Q:

What is a non-compete agreement?

A:

A non-compete agreement is a written contract where one party agrees to refrain from conducting business or performing professional activities similar to your company for another party in competition with your business for a certain length of time. The non-compete agreement should include the period of time, the geographic area, the conduct that the party should be refrained from doing, the compensation the party received for making the agreement, and the consequences of breaching the agreement. These agreements can be in an employment or independent contractor relationship, partnership, sale of a business, and/or with customers and vendors of your company.

Q:

Is a non-compete agreement enforceable?

A:

In California, a non-compete agreement is disfavored, because it prohibits fair competition. Whether a non-compete clause can be enforced depends on its limits in time, location and scope. The shorter the period of time, the smaller the territory, the more narrow the description of what not to do, and depending on the consideration given for the promise, the more likely it can be enforced. In California, it is unlikely that a non-compete agreement will be enforced against an employee because it prevents the employee from earning a livelihood, whereas it is routinely enforced against a seller of a business who benefits from the sale. Consult with an attorney for drafting a non-compete clause in a contract, or determining the enforceability of a non-compete clause against you.

Q:

What is a non-solicitation agreement?

A:

A non-solicitation agreement is a written contract where one party agrees to refrain from soliciting (asking) for business or requesting to perform professional activities similar to your company for another party in competition with your business for a certain length of time. The non-solicitation agreement should include the period of time, the geographic area, what the party should be refrained from soliciting, compensation the party received for the promise, and the consequences of breaking the promise. These agreements can be in an employment or independent contractor relationship, partnership, sale of a business, and/or with customers and vendors of your company.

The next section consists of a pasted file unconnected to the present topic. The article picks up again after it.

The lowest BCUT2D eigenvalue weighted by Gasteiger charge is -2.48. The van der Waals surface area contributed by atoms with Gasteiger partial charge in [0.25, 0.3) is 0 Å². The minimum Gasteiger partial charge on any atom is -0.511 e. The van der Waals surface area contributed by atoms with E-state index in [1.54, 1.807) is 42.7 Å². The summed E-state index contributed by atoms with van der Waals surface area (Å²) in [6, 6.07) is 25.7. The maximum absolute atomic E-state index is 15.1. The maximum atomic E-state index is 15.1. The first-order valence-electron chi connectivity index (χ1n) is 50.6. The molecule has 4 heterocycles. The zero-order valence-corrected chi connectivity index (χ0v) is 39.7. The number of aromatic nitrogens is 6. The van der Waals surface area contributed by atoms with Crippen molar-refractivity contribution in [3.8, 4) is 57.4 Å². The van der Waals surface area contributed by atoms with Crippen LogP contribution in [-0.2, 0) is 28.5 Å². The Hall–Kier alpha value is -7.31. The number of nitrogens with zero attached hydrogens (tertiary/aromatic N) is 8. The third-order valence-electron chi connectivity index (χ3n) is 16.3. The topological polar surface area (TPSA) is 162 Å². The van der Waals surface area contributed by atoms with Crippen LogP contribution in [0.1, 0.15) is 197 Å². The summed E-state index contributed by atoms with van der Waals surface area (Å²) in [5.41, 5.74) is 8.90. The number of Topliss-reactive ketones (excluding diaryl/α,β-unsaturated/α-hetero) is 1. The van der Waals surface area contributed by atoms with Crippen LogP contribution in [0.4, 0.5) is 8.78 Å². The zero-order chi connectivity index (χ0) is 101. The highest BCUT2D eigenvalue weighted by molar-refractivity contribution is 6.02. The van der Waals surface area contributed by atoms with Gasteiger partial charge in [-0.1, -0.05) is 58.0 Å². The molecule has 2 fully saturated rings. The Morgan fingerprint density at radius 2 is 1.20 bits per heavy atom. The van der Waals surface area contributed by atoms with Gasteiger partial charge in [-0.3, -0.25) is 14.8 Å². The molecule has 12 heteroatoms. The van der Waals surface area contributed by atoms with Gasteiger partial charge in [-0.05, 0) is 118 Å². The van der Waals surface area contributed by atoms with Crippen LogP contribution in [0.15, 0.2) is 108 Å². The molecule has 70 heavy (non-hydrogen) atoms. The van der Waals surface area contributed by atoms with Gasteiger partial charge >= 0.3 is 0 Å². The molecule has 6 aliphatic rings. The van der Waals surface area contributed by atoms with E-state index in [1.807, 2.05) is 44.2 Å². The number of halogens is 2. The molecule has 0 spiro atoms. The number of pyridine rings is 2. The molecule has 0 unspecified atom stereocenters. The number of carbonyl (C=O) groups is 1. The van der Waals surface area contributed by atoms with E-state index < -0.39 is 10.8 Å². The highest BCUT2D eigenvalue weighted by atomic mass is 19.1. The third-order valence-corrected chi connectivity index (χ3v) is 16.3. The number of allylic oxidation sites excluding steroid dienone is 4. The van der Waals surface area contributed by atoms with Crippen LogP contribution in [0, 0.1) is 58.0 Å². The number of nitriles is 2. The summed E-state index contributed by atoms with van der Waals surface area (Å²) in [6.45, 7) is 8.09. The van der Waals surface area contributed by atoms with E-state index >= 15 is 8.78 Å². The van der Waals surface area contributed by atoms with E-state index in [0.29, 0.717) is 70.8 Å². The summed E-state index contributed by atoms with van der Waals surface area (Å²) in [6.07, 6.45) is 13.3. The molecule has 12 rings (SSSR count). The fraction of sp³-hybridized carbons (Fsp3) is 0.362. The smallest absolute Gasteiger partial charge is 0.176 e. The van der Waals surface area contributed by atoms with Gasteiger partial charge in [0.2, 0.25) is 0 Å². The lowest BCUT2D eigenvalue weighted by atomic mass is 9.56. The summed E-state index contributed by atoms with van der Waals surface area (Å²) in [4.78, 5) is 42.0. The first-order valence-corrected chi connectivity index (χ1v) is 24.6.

Q:

Is a non-solicitation agreement enforceable?

A:

In California, a non-solicitation agreement is more favored than a non-competition agreement. It does not prevent the parties from competing against you but prevents a party from using information they gained from you to unfairly compete. Whether a non-solicitation clause can be enforced depends on its limits in time, geography and scope. The shorter the period of time, the smaller the geographic area (territory), the more narrow the description of what not to request, and depending on the consideration given for the promise, the greater the likelihood it can be enforced. Consult with an attorney for drafting a non-solicitation clause in a contract, or determining the enforceability of a non-solicitation clause against you.

Q:

What is an NDA or Confidentiality Agreement?

A:

A Non-Disclosure Agreement (NDA) or Confidentiality Agreement is a written contract in which the party (or parties in a mutual agreement) agree(s) to keep certain information received from the other party as confidential. A properly drafted NDA or Confidential Agreement should describe in detail what information is to be kept confidential, who owns that information, what the other party can and cannot do with the information, what happens to the information at the end, and the recourse if the party breaches the agreement. A properly drafted NDA or Confidentiality Agreement can provide trade secret protection from employees, vendors and customers' misuse. Consult with an attorney to draft an NDA or Confidentiality Agreement to protect your company's trade secrets.